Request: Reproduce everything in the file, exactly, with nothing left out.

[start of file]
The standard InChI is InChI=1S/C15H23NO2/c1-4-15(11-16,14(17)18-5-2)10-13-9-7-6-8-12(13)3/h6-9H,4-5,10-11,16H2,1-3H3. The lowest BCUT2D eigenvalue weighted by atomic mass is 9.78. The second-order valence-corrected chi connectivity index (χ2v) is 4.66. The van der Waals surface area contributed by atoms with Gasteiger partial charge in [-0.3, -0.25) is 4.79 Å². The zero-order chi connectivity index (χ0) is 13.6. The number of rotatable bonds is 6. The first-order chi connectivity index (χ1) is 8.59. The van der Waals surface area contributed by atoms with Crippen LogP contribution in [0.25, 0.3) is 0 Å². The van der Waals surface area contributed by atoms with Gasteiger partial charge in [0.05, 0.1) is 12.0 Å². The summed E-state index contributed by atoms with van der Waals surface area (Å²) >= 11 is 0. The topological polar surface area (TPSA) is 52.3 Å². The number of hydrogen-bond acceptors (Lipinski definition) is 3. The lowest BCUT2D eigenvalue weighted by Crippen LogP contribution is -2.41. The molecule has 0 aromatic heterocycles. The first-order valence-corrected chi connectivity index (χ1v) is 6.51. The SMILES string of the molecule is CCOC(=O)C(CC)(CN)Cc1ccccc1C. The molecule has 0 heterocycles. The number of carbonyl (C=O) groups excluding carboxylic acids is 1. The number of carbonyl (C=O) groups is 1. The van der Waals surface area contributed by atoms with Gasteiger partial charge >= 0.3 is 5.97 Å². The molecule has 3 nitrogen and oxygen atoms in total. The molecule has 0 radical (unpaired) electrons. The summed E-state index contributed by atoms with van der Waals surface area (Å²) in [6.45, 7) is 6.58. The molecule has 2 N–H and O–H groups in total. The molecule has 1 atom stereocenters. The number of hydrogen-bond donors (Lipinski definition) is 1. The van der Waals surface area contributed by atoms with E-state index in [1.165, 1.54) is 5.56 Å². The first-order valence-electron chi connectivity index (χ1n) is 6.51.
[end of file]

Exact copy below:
The standard InChI is InChI=1S/C15H23NO2/c1-4-15(11-16,14(17)18-5-2)10-13-9-7-6-8-12(13)3/h6-9H,4-5,10-11,16H2,1-3H3. The lowest BCUT2D eigenvalue weighted by atomic mass is 9.78. The second-order valence-corrected chi connectivity index (χ2v) is 4.66. The van der Waals surface area contributed by atoms with Gasteiger partial charge in [-0.3, -0.25) is 4.79 Å². The zero-order chi connectivity index (χ0) is 13.6. The number of rotatable bonds is 6. The first-order chi connectivity index (χ1) is 8.59. The van der Waals surface area contributed by atoms with Crippen LogP contribution in [0.25, 0.3) is 0 Å². The van der Waals surface area contributed by atoms with Gasteiger partial charge in [0.05, 0.1) is 12.0 Å². The summed E-state index contributed by atoms with van der Waals surface area (Å²) >= 11 is 0. The topological polar surface area (TPSA) is 52.3 Å². The number of hydrogen-bond acceptors (Lipinski definition) is 3. The lowest BCUT2D eigenvalue weighted by Crippen LogP contribution is -2.41. The molecule has 0 aromatic heterocycles. The first-order valence-corrected chi connectivity index (χ1v) is 6.51. The SMILES string of the molecule is CCOC(=O)C(CC)(CN)Cc1ccccc1C. The molecule has 0 heterocycles. The number of carbonyl (C=O) groups excluding carboxylic acids is 1. The number of carbonyl (C=O) groups is 1. The van der Waals surface area contributed by atoms with Gasteiger partial charge >= 0.3 is 5.97 Å². The molecule has 3 nitrogen and oxygen atoms in total. The molecule has 0 radical (unpaired) electrons. The summed E-state index contributed by atoms with van der Waals surface area (Å²) in [6.45, 7) is 6.58. The molecule has 2 N–H and O–H groups in total. The molecule has 1 atom stereocenters. The number of hydrogen-bond donors (Lipinski definition) is 1. The van der Waals surface area contributed by atoms with E-state index in [1.165, 1.54) is 5.56 Å². The first-order valence-electron chi connectivity index (χ1n) is 6.51.